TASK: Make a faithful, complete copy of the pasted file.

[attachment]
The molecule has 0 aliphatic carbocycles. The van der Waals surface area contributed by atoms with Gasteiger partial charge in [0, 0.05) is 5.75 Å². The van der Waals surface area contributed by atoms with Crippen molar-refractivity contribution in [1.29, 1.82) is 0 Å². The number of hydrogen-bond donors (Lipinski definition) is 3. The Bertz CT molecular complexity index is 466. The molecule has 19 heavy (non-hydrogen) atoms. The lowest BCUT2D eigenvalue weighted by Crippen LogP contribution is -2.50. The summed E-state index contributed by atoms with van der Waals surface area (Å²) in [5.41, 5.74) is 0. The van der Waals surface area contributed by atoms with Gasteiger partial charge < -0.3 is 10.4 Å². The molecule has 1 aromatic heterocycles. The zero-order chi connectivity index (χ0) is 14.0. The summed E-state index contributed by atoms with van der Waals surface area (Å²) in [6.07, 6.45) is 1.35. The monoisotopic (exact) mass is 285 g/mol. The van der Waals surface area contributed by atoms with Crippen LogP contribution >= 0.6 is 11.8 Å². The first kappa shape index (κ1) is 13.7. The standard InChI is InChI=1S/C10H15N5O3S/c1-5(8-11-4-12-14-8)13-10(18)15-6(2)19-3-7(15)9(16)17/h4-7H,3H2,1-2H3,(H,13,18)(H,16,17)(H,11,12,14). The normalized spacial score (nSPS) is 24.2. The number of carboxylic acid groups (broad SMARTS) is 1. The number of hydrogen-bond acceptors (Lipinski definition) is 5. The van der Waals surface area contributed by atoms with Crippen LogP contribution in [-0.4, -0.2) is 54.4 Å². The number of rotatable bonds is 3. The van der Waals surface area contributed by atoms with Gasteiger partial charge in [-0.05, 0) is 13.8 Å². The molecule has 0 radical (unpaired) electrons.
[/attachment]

The molecule has 0 aliphatic carbocycles. The van der Waals surface area contributed by atoms with Gasteiger partial charge in [0, 0.05) is 5.75 Å². The van der Waals surface area contributed by atoms with Crippen molar-refractivity contribution in [1.29, 1.82) is 0 Å². The number of hydrogen-bond donors (Lipinski definition) is 3. The Bertz CT molecular complexity index is 466. The molecule has 19 heavy (non-hydrogen) atoms. The lowest BCUT2D eigenvalue weighted by Crippen LogP contribution is -2.50. The summed E-state index contributed by atoms with van der Waals surface area (Å²) in [5.41, 5.74) is 0. The van der Waals surface area contributed by atoms with Gasteiger partial charge < -0.3 is 10.4 Å². The molecule has 1 aromatic heterocycles. The zero-order chi connectivity index (χ0) is 14.0. The summed E-state index contributed by atoms with van der Waals surface area (Å²) in [6.07, 6.45) is 1.35. The monoisotopic (exact) mass is 285 g/mol. The van der Waals surface area contributed by atoms with Crippen LogP contribution >= 0.6 is 11.8 Å². The first kappa shape index (κ1) is 13.7. The standard InChI is InChI=1S/C10H15N5O3S/c1-5(8-11-4-12-14-8)13-10(18)15-6(2)19-3-7(15)9(16)17/h4-7H,3H2,1-2H3,(H,13,18)(H,16,17)(H,11,12,14). The normalized spacial score (nSPS) is 24.2. The number of carboxylic acid groups (broad SMARTS) is 1. The number of hydrogen-bond acceptors (Lipinski definition) is 5. The van der Waals surface area contributed by atoms with Crippen LogP contribution in [-0.4, -0.2) is 54.4 Å². The number of rotatable bonds is 3. The van der Waals surface area contributed by atoms with Gasteiger partial charge in [-0.05, 0) is 13.8 Å². The molecule has 0 radical (unpaired) electrons.